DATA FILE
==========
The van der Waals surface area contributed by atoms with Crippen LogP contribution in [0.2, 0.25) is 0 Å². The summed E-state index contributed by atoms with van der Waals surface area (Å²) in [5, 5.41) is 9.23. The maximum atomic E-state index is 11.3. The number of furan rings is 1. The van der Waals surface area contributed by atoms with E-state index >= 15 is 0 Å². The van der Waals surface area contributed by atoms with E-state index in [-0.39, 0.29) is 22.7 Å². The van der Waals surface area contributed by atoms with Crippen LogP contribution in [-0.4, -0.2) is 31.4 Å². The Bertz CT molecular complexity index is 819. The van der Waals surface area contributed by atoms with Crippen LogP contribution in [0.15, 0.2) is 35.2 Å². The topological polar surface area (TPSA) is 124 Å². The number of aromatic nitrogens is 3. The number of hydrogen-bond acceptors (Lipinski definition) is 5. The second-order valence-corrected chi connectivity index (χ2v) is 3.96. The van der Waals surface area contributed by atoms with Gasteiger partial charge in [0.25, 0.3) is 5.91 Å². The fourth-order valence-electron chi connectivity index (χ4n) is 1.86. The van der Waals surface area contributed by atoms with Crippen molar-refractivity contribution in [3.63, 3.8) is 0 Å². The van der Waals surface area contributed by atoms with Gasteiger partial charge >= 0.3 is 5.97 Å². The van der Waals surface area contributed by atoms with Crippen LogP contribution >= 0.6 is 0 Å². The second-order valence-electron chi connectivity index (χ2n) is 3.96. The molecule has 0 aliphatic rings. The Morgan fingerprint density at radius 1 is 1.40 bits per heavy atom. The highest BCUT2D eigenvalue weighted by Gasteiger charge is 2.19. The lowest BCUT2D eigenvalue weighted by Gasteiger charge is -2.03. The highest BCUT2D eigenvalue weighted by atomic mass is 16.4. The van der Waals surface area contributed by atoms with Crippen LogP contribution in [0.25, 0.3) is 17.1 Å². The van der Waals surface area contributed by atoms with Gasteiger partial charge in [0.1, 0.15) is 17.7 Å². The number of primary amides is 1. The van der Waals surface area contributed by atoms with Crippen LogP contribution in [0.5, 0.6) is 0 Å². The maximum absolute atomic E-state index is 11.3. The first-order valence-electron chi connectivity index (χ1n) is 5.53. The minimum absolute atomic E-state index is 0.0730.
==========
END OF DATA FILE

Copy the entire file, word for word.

The van der Waals surface area contributed by atoms with Crippen LogP contribution in [0.2, 0.25) is 0 Å². The summed E-state index contributed by atoms with van der Waals surface area (Å²) in [5, 5.41) is 9.23. The maximum atomic E-state index is 11.3. The number of furan rings is 1. The van der Waals surface area contributed by atoms with E-state index >= 15 is 0 Å². The van der Waals surface area contributed by atoms with E-state index in [-0.39, 0.29) is 22.7 Å². The van der Waals surface area contributed by atoms with Crippen LogP contribution in [-0.4, -0.2) is 31.4 Å². The Bertz CT molecular complexity index is 819. The van der Waals surface area contributed by atoms with Crippen LogP contribution in [0.15, 0.2) is 35.2 Å². The topological polar surface area (TPSA) is 124 Å². The number of aromatic nitrogens is 3. The number of hydrogen-bond acceptors (Lipinski definition) is 5. The second-order valence-corrected chi connectivity index (χ2v) is 3.96. The van der Waals surface area contributed by atoms with Gasteiger partial charge in [0.25, 0.3) is 5.91 Å². The fourth-order valence-electron chi connectivity index (χ4n) is 1.86. The van der Waals surface area contributed by atoms with Crippen molar-refractivity contribution in [3.63, 3.8) is 0 Å². The van der Waals surface area contributed by atoms with Gasteiger partial charge >= 0.3 is 5.97 Å². The van der Waals surface area contributed by atoms with Crippen LogP contribution >= 0.6 is 0 Å². The second-order valence-electron chi connectivity index (χ2n) is 3.96. The molecule has 0 aliphatic rings. The Morgan fingerprint density at radius 1 is 1.40 bits per heavy atom. The highest BCUT2D eigenvalue weighted by Gasteiger charge is 2.19. The lowest BCUT2D eigenvalue weighted by Gasteiger charge is -2.03. The highest BCUT2D eigenvalue weighted by atomic mass is 16.4. The van der Waals surface area contributed by atoms with Crippen LogP contribution in [0.25, 0.3) is 17.1 Å². The van der Waals surface area contributed by atoms with Gasteiger partial charge in [0.1, 0.15) is 17.7 Å². The number of primary amides is 1. The van der Waals surface area contributed by atoms with Crippen LogP contribution in [0.5, 0.6) is 0 Å². The maximum absolute atomic E-state index is 11.3. The first-order valence-electron chi connectivity index (χ1n) is 5.53. The minimum absolute atomic E-state index is 0.0730.